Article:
Microsoft is quick to point out that this public beta doesn't include all the final product's features and probably won't be acceptable to many users as a replacement for their current WMP versions. For this reason, users who install the beta will be able to roll back their systems to the earlier WMP versions. Microsoft expects to ship the final version of WMP 10 this fall and doesn't currently expect to ship any interim beta releases publicly. I'll post a full preview of the WMP 10 technical beta soon on the SuperSite for Windows (see the first URL below). You can download the beta from Microsoft's Web site (see the second URL below).

Sony Drops Out of US PDA Market  

Yesterday, consumer-electronics giant Sony announced its sudden and unexpected departure from the US PDA market, dropping development of its CLIE product line in the United States for the foreseeable future. Sony's CLIE devices are currently the third best-selling PDAs, behind palmONE's Palm OS-based devices and HP's Pocket PCs. 

Sony says that it's "reassessing" its CLIE product line and won't release new CLIE models to the US market this fall; instead, the company will continue to support existing customers and let the existing stock of devices sell out. Although the departure of the number-three PDA maker was unexpected, analysts had already warned that sales of so-called conventional PDAs--those devices that don't include smart phone features--would nosedive in the coming months after experiencing flat sales during the last 2 years. And because Sony makes only conventional PDAs, the company apparently felt it was time to step back and cut its losses. 

The move couldn't come at a worse time for PalmSource, which makes the Palm OS that powers Sony's devices. Although market-leader palmONE also uses the OS, devices based on Microsoft's Windows Mobile-based Pocket PC platform have pulled even, overall, with Palm OS devices and are expected to soon surpass Palm OS sales. With a major player such as Sony dropping out of the race, that reversal of market fortunes will no doubt happen even more quickly. However, Sony's exit could bolster palmONE's sales, at least briefly.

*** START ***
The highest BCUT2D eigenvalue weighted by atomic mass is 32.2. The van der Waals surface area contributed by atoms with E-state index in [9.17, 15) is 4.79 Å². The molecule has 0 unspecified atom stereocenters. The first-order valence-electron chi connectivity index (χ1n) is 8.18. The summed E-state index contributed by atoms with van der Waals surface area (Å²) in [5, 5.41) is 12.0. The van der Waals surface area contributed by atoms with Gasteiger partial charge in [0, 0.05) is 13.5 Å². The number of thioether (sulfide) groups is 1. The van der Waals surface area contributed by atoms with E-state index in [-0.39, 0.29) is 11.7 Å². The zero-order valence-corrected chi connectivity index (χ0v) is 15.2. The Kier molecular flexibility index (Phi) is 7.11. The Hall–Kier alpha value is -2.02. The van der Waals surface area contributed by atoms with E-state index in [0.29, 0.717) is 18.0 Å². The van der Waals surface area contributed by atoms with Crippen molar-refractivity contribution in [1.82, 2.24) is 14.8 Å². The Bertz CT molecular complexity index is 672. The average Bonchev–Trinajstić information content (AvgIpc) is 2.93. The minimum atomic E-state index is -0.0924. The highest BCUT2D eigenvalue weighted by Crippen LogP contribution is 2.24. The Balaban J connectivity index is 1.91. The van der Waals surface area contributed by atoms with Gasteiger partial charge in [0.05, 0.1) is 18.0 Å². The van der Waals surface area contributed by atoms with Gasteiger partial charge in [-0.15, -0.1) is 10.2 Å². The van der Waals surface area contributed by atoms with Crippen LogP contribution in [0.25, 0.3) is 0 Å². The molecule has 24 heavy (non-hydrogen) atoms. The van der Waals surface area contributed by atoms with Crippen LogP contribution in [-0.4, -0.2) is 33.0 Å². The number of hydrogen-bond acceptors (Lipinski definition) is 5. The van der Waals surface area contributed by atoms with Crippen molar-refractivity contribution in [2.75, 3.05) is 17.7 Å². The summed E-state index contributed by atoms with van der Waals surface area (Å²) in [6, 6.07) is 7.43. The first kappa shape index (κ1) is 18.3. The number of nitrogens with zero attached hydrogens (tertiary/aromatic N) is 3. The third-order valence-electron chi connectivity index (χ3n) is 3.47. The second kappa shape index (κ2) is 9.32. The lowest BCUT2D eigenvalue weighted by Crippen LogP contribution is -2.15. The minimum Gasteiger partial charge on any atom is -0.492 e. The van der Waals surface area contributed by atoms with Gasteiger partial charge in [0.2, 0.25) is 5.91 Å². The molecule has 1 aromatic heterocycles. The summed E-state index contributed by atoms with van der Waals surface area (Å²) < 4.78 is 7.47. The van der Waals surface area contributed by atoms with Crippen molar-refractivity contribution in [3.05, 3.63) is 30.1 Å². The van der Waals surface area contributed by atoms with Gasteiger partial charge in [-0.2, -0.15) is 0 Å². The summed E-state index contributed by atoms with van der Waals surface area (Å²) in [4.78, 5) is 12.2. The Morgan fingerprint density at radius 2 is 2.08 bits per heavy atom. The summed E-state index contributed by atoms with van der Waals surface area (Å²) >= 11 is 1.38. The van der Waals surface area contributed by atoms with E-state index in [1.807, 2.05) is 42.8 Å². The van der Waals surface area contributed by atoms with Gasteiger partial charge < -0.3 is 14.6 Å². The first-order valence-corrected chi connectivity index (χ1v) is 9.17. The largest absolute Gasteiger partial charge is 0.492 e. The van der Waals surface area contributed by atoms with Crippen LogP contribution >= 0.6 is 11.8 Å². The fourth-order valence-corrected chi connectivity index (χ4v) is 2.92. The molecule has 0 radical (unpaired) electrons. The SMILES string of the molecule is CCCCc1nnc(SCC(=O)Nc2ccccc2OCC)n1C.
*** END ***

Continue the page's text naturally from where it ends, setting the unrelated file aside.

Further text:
Sony entered the PDA market 4 years ago and quickly added multimedia features and a unique software front end to its devices. The company has shipped more than 30 CLIE models over the years and recently began experimenting with innovative high-end devices sporting built-in keyboards. Although a favorite of reviewers, the high-end CLIEs never sold well, largely because of their exorbitant, notebook PC-like prices. Not coincidentally, the best-selling PDAs lately have been low-end models selling in the $100 to $200 range, and Sony hasn't offered a product that competed well in that price range. As a result, Sony's share of the PDA market dropped from 13 percent to 8.4 percent.

Sony was careful to note that it will continue to sell cell phones through its Sony Ericsson division and will continue development of the PSP, a portable PlayStation game system that will ship in Japan late this year. And the company will presumably continue to create conventional PDAs for the gadget-happy Japanese market.